• Mental Status Examination: The patient does not pose a threat to herself or others. The girl’s mother specified that with age, she became more diligent and stopped performing life-threatening actions (jumping into the pool or sticking her hands into the cages of animals in the zoo). More often, Sarah is distracted by things that interest her (a picture in the office) or dreams of good things (playing with a pet). However, periodically the patient is visited by disturbing thoughts (a quarrel with classmates or the absence of a mother).

Differential Diagnoses


The child always forgets about her homework or the assignments the teacher gives her, daydreams during classes, and is hectic at dinner. The patient also does not know how to wait and is mainly in a fasting movement, which are the main symptoms of hyperactivity (Diagnostic and statistical manual, 2022). Hyperactivity is usually part of ADHD, so it makes sense to diagnose mixed ADHD, including inattention and distractibility and impulsive and hyperactive behavior.

Auditory Perception Disorder (APD)

Although they are two physiological disorders with similar symptoms, ADHD and APD are very different. Children with ADHD have trouble concentrating, and children with APD have difficulty processing the information they hear (Riegner, 2021). Hearing loss affects language skills, and children with ADHD have impaired executive function and memory and find it challenging to manage their emotions. The general symptoms also found in the patient are that she does not listen when spoken to, as if she is falling out of the conversation. The patient is also found to be forgetful, easily distracted, and poor at following requests (Diagnostic and statistical manual, 2022). The diagnosis could be APD because Sarah has poor listening comprehension and is often overwhelmed. However, the child also exhibits impatience, daydreaming, and restlessness, which, together with past symptoms, make it possible to diagnose ADHD.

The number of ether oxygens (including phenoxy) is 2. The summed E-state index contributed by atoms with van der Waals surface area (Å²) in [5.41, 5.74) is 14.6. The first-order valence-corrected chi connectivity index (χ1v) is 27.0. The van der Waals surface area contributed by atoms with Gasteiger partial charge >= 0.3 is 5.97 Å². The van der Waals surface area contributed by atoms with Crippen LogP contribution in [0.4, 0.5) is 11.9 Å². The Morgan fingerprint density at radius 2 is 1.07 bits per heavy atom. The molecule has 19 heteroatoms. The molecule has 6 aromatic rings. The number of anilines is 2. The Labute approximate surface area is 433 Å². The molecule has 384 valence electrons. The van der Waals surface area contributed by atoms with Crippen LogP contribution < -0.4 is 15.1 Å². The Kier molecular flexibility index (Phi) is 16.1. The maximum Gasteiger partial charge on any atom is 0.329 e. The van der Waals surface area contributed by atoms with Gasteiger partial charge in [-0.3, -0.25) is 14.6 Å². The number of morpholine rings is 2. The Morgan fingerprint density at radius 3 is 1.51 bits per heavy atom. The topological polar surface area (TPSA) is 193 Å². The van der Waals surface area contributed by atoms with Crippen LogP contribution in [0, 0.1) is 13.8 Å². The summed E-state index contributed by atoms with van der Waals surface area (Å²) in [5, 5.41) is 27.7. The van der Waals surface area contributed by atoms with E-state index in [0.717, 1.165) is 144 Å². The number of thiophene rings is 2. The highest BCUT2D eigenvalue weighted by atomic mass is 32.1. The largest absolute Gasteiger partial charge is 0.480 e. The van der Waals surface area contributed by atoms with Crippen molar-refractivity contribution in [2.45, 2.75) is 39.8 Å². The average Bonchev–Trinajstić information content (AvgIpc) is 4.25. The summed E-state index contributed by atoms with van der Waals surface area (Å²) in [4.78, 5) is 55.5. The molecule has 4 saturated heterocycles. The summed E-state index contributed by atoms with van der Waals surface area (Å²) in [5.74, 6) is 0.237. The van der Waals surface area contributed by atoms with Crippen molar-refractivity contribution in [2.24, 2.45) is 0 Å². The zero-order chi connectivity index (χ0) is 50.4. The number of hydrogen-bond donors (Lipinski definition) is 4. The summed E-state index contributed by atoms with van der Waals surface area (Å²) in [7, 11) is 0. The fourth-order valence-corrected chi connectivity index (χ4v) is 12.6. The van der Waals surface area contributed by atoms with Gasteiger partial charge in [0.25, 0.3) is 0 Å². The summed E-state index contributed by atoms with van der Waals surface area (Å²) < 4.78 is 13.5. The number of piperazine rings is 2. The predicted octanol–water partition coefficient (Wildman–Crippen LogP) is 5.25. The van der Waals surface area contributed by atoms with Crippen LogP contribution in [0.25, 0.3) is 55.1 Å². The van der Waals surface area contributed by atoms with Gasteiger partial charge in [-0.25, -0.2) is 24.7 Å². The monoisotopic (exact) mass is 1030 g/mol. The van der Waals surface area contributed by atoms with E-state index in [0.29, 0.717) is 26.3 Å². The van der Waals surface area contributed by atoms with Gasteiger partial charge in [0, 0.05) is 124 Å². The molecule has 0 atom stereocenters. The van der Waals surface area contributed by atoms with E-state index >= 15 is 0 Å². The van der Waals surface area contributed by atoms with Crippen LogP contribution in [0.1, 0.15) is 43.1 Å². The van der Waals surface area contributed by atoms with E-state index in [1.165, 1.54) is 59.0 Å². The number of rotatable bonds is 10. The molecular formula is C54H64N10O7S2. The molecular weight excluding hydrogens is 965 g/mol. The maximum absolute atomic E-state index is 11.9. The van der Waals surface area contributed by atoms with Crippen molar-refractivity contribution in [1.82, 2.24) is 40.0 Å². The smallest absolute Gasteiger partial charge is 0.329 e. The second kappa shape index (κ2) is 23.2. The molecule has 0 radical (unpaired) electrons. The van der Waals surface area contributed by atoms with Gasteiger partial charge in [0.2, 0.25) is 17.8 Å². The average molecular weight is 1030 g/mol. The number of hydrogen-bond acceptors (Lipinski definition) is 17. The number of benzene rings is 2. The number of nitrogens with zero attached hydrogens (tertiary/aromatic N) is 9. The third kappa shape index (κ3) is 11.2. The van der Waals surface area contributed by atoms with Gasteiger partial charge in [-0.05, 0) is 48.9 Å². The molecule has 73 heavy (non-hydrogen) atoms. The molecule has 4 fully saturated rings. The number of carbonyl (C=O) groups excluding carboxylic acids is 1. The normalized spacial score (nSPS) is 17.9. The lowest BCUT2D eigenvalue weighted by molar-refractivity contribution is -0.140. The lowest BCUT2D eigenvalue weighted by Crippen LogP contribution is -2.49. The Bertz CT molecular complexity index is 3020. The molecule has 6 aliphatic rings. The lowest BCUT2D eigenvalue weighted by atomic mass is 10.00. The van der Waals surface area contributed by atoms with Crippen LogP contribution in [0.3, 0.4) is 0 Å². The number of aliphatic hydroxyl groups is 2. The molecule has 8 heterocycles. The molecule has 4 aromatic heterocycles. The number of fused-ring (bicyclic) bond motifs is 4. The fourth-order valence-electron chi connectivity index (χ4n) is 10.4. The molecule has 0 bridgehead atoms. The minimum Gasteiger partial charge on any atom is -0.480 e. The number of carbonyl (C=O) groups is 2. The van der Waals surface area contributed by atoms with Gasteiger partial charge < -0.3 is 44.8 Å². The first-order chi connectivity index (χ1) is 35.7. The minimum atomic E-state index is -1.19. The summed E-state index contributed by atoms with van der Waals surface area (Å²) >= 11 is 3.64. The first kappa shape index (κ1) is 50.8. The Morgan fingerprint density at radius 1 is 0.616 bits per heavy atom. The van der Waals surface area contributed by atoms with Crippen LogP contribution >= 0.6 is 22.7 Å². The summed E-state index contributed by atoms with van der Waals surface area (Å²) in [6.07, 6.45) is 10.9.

Bipolar Disorder (BD)

Bipolar disorder is best known for the mood swings it causes. In different phases of BD, there is increased excitability, anxiety, talkativeness, distractibility, fussiness or depressed mood, tearfulness, suicidal thoughts, and more (Diagnostic and statistical manual, 2022). One of the most significant differences is that bipolar disorder primarily affects mood, while ADHD primarily affects behavior and attention (Ditrich et al., 2021). In addition, people with bipolar disorder experience various mania or hypomania and depression episodes. On the other hand, patients with ADHD experience chronic symptoms, including Sarah, who did not show the typical phase shifts of BD.